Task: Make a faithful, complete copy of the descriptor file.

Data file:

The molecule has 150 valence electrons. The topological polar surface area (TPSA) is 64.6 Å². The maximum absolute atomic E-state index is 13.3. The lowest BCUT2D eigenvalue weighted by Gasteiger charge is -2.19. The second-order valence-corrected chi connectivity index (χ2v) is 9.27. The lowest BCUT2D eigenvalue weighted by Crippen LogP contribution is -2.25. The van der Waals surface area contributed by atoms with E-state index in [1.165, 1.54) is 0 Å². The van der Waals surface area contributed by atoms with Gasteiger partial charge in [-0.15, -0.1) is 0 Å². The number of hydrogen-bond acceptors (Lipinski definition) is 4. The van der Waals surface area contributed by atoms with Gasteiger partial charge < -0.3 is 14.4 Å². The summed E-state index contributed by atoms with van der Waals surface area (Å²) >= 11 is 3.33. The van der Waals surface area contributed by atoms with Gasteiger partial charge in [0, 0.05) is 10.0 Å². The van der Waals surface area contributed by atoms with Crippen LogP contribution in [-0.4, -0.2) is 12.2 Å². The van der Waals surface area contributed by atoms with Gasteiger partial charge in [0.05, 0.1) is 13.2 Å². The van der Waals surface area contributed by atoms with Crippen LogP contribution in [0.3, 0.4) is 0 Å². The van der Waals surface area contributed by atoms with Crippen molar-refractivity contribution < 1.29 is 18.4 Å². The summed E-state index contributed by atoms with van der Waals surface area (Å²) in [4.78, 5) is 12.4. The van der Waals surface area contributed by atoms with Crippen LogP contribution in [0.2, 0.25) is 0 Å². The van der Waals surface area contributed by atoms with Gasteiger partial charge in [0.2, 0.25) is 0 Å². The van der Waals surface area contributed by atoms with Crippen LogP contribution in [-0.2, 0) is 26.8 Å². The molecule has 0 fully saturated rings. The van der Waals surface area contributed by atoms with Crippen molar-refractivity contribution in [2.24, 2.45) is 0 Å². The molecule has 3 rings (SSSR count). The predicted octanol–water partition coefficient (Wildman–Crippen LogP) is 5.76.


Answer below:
The molecule has 150 valence electrons. The topological polar surface area (TPSA) is 64.6 Å². The maximum absolute atomic E-state index is 13.3. The lowest BCUT2D eigenvalue weighted by Gasteiger charge is -2.19. The second-order valence-corrected chi connectivity index (χ2v) is 9.27. The lowest BCUT2D eigenvalue weighted by Crippen LogP contribution is -2.25. The van der Waals surface area contributed by atoms with E-state index in [1.165, 1.54) is 0 Å². The van der Waals surface area contributed by atoms with Gasteiger partial charge in [-0.15, -0.1) is 0 Å². The number of hydrogen-bond acceptors (Lipinski definition) is 4. The van der Waals surface area contributed by atoms with Gasteiger partial charge < -0.3 is 14.4 Å². The summed E-state index contributed by atoms with van der Waals surface area (Å²) >= 11 is 3.33. The van der Waals surface area contributed by atoms with Gasteiger partial charge in [0, 0.05) is 10.0 Å². The van der Waals surface area contributed by atoms with Crippen LogP contribution in [-0.4, -0.2) is 12.2 Å². The van der Waals surface area contributed by atoms with Gasteiger partial charge in [0.05, 0.1) is 13.2 Å². The van der Waals surface area contributed by atoms with Crippen LogP contribution in [0.3, 0.4) is 0 Å². The van der Waals surface area contributed by atoms with Crippen molar-refractivity contribution < 1.29 is 18.4 Å². The summed E-state index contributed by atoms with van der Waals surface area (Å²) in [4.78, 5) is 12.4. The van der Waals surface area contributed by atoms with Crippen LogP contribution in [0.2, 0.25) is 0 Å². The van der Waals surface area contributed by atoms with Gasteiger partial charge in [0.2, 0.25) is 0 Å². The van der Waals surface area contributed by atoms with Crippen LogP contribution in [-0.2, 0) is 26.8 Å². The molecule has 0 fully saturated rings. The van der Waals surface area contributed by atoms with Crippen molar-refractivity contribution in [2.24, 2.45) is 0 Å². The molecule has 3 rings (SSSR count). The predicted octanol–water partition coefficient (Wildman–Crippen LogP) is 5.76.